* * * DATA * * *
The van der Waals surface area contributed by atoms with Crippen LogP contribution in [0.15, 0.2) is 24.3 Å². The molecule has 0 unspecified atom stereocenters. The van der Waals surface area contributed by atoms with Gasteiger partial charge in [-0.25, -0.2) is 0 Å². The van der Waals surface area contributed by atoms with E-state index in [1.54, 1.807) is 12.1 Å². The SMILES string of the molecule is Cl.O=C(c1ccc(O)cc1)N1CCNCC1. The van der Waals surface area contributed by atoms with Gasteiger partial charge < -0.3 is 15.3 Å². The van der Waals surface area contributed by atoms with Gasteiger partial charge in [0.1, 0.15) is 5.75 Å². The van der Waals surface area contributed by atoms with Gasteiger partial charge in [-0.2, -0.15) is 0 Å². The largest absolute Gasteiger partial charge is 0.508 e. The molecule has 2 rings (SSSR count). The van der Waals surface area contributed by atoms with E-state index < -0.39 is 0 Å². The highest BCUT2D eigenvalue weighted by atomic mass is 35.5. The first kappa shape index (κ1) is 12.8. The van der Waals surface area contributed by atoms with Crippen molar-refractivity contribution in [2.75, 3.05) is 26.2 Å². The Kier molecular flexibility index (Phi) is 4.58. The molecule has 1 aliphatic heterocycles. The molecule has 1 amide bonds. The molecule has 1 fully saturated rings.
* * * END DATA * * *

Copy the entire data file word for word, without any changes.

The van der Waals surface area contributed by atoms with Crippen LogP contribution in [0.15, 0.2) is 24.3 Å². The molecule has 0 unspecified atom stereocenters. The van der Waals surface area contributed by atoms with Gasteiger partial charge in [-0.25, -0.2) is 0 Å². The van der Waals surface area contributed by atoms with E-state index in [1.54, 1.807) is 12.1 Å². The SMILES string of the molecule is Cl.O=C(c1ccc(O)cc1)N1CCNCC1. The van der Waals surface area contributed by atoms with Gasteiger partial charge < -0.3 is 15.3 Å². The van der Waals surface area contributed by atoms with Gasteiger partial charge in [0.1, 0.15) is 5.75 Å². The van der Waals surface area contributed by atoms with Gasteiger partial charge in [-0.2, -0.15) is 0 Å². The largest absolute Gasteiger partial charge is 0.508 e. The molecule has 2 rings (SSSR count). The van der Waals surface area contributed by atoms with E-state index < -0.39 is 0 Å². The highest BCUT2D eigenvalue weighted by atomic mass is 35.5. The first kappa shape index (κ1) is 12.8. The van der Waals surface area contributed by atoms with Crippen molar-refractivity contribution in [2.75, 3.05) is 26.2 Å². The Kier molecular flexibility index (Phi) is 4.58. The molecule has 1 aliphatic heterocycles. The molecule has 1 amide bonds. The molecule has 1 fully saturated rings.